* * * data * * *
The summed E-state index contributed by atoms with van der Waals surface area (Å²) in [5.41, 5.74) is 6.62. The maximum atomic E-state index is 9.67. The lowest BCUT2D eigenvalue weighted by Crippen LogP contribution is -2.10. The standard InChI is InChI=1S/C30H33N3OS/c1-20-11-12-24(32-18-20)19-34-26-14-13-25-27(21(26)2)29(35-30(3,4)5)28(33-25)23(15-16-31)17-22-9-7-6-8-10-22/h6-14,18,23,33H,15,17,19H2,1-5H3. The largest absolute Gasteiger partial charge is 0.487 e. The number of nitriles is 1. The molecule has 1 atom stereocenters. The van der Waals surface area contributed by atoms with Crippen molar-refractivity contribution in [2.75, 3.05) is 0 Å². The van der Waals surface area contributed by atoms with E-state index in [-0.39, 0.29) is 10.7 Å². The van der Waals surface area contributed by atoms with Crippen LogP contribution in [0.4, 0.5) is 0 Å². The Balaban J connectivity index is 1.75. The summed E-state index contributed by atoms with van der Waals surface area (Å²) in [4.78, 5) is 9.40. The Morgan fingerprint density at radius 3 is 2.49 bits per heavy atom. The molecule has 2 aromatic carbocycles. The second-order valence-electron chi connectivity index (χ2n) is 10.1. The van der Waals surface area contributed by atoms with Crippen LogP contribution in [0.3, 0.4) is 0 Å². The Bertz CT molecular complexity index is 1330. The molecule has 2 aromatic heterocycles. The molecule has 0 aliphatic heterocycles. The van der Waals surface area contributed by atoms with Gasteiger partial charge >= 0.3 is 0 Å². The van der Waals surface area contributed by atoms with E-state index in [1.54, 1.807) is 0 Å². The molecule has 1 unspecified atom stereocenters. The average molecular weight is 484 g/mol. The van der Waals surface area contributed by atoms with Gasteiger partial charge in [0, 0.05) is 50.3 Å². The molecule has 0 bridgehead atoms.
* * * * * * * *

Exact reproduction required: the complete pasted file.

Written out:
The summed E-state index contributed by atoms with van der Waals surface area (Å²) in [5.41, 5.74) is 6.62. The maximum atomic E-state index is 9.67. The lowest BCUT2D eigenvalue weighted by Crippen LogP contribution is -2.10. The standard InChI is InChI=1S/C30H33N3OS/c1-20-11-12-24(32-18-20)19-34-26-14-13-25-27(21(26)2)29(35-30(3,4)5)28(33-25)23(15-16-31)17-22-9-7-6-8-10-22/h6-14,18,23,33H,15,17,19H2,1-5H3. The largest absolute Gasteiger partial charge is 0.487 e. The number of nitriles is 1. The molecule has 1 atom stereocenters. The van der Waals surface area contributed by atoms with Crippen molar-refractivity contribution in [2.75, 3.05) is 0 Å². The van der Waals surface area contributed by atoms with E-state index in [-0.39, 0.29) is 10.7 Å². The van der Waals surface area contributed by atoms with Crippen LogP contribution in [0.4, 0.5) is 0 Å². The Balaban J connectivity index is 1.75. The summed E-state index contributed by atoms with van der Waals surface area (Å²) in [4.78, 5) is 9.40. The Morgan fingerprint density at radius 3 is 2.49 bits per heavy atom. The molecule has 2 aromatic carbocycles. The second-order valence-electron chi connectivity index (χ2n) is 10.1. The van der Waals surface area contributed by atoms with Crippen LogP contribution in [0.3, 0.4) is 0 Å². The Bertz CT molecular complexity index is 1330. The molecule has 2 aromatic heterocycles. The molecule has 0 aliphatic heterocycles. The van der Waals surface area contributed by atoms with Gasteiger partial charge >= 0.3 is 0 Å². The van der Waals surface area contributed by atoms with E-state index in [1.54, 1.807) is 0 Å². The molecule has 1 unspecified atom stereocenters. The average molecular weight is 484 g/mol. The van der Waals surface area contributed by atoms with Gasteiger partial charge in [0, 0.05) is 50.3 Å². The molecule has 0 bridgehead atoms.